Interesting events since i posted, Said child is now upset and unhappy as she's the only one in the glass without an ipad and the teacher is excluding her from things kids are doing because of it :/ Not a happy parent here as I'm now in effect forced to buy an ipad 4 or ipad air/2 as these are the devices the school allows (no android)

 

 

 

edit:// Teacher was getting kids to google things and type them down for her to see. Our child was given an dictionary and a list of words to look up and write down their meaning on. Not strictly within the scope of this topic but a fear of mine  before this was how the teacher would integrate tech into their teaching and the answer right now is badly

 

 

It's a heck of a way to create a divide between students - imagine being the lone kid sat in the corner with a dictionary if your parents can't/won't spring for an iPad, while the other kids can fully partake of the lesson.

 

I'm wondering whether anything that the school is asking the students to do actually specifically requires an iPad, or whether it's just the school being lazy as it's easier to teach/monitor if all the kids are on the same platform. If it's just google and websites etc then an android tablet with 3G/4G would probably fit the bill - and would eliminate concerns about the fake CA as, since the user wouldn't be on the schools network, they wouldn't need it for connectivity.

 

Actually, there might be an even bigger divide between the kids. Imagine being the kid on the filtered connection, with all the "interesting" sites blocked and knowing that everything you did could be monitored. Then you glance over and realise that Timmy can look at anything he wants, and can't be monitored when he doesn't want to be, because his dad got him the iPad model with a cellular plan as well.

 

(BTW, if I had a kid who was subject to this, I would seriously consider getting them a device with a cellular option for internet access rather than let the school install this on my hardware. Possibly with a VM set up on it with a browser and the fake certificate installed if possible on the device in question, for any occasions when they *had* to connect to the school network, or didn't want to drain their data plan on video. And I would almost certainly do this if that's what others in the class were getting as, from experience, being the excluded/bullied kid isn't a lot of fun).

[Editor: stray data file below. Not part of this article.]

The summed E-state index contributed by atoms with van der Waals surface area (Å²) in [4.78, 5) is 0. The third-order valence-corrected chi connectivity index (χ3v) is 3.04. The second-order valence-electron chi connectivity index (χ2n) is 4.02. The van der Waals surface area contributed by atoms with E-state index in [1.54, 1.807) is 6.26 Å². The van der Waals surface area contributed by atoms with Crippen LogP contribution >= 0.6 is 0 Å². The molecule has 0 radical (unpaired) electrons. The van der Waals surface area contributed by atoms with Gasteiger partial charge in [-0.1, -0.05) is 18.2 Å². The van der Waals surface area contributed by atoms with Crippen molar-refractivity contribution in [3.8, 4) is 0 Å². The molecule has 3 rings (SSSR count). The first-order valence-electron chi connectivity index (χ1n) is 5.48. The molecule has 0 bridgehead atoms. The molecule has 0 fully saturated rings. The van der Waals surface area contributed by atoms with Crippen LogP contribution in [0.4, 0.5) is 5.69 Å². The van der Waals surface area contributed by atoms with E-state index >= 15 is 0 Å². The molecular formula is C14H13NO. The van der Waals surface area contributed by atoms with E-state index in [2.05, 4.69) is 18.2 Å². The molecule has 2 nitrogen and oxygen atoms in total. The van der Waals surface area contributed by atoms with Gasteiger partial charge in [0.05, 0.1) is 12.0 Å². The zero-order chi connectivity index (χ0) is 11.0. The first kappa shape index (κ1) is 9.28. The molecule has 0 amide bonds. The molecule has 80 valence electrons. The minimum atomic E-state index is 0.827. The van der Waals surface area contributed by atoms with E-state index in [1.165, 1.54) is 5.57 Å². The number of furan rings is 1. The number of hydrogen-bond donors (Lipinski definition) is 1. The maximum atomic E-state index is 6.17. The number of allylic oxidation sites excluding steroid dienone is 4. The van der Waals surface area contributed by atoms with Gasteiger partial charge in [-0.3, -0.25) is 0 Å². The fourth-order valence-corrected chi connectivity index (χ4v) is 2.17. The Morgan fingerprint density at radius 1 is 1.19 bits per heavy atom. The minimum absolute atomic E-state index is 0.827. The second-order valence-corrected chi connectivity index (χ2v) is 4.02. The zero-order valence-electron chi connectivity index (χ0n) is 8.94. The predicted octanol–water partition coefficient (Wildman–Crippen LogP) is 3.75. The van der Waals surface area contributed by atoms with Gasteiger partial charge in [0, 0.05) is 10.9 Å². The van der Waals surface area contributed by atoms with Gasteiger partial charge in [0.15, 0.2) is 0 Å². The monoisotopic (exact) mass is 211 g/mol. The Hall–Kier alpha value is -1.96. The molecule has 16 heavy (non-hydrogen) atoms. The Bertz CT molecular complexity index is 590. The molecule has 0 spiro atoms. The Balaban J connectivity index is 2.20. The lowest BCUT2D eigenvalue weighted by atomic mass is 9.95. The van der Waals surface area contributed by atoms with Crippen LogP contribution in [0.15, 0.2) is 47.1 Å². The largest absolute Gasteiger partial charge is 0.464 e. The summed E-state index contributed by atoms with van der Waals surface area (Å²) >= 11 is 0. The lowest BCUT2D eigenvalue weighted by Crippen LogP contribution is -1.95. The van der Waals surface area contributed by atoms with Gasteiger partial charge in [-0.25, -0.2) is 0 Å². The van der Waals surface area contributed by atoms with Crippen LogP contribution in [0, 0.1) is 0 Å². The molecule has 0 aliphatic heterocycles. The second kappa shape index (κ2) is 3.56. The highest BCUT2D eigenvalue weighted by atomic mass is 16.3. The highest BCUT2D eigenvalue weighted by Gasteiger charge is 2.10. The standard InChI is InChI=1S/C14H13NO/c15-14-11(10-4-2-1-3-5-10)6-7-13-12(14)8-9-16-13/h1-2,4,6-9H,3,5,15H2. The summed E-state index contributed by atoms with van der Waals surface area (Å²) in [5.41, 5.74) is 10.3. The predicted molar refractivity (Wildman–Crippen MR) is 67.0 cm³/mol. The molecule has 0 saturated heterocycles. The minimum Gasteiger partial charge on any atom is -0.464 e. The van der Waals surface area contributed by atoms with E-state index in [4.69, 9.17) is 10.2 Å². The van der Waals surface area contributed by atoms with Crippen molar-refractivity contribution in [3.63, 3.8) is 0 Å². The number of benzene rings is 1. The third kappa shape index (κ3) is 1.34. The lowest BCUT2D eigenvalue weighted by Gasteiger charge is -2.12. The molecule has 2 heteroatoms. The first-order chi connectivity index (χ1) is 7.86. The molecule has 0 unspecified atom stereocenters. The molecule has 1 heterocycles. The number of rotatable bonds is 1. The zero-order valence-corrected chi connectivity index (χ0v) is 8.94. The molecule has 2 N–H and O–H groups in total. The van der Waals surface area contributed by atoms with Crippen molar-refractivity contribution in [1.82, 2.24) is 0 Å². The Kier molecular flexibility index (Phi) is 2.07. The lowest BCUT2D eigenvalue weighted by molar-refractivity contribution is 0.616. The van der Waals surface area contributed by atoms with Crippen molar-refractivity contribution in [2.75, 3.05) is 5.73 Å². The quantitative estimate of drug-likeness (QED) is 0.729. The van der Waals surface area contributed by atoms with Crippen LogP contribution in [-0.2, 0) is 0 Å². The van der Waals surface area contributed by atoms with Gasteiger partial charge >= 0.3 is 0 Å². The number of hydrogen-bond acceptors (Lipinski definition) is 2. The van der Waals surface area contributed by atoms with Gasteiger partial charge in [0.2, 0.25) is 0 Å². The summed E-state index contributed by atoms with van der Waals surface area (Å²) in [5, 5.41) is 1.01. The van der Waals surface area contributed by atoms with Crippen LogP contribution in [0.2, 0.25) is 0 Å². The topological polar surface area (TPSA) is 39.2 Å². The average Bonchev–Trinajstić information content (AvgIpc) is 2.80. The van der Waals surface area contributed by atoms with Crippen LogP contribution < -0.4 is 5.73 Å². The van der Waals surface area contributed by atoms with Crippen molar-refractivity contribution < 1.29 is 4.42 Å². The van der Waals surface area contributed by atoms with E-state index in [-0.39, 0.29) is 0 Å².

965 posts

Ultimate Geek
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UberGroup

  Reply # 1600000 28-Jul-2016 08:36
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School in question specifically banned mobile data devices. if kids wanted internet it had to be via their wireless and their ca cert





Most problems are the result of previous solutions...

All comment's I make are my own personal opinion and do not in any way, shape or form reflect the views of current or former employers unless specifically stated 

2369 posts

Uber Geek
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  Reply # 1600363 28-Jul-2016 21:43
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Wow. So they have pretty much banned any kid having a modern cellphone then?

 

 

 

 


1033 posts

Uber Geek
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  Reply # 1600390 28-Jul-2016 23:13
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JimmyH:

Wow. So they have pretty much banned any kid having a modern cellphone then?

 

 

 

 

Don't most schools?

2345 posts

Uber Geek
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  Reply # 1600402 28-Jul-2016 23:33
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Think you are going a little overboard here guys?

If the kid does nothing wrong, having their "fake" certificateonboard has no bearing on how well they use the device?

As they only allow iPads anyway, there's only so much they can do on Apples closed system, so just TELL them it's monitored and not for use for banking and let them get on with using it? When they are done using it at school, wipe it clean and use it as you will. This is effectively just like they would have at a school where the BYOD is mandated and the device is school 'managed' until the pupil leaves the program and its wiped for them...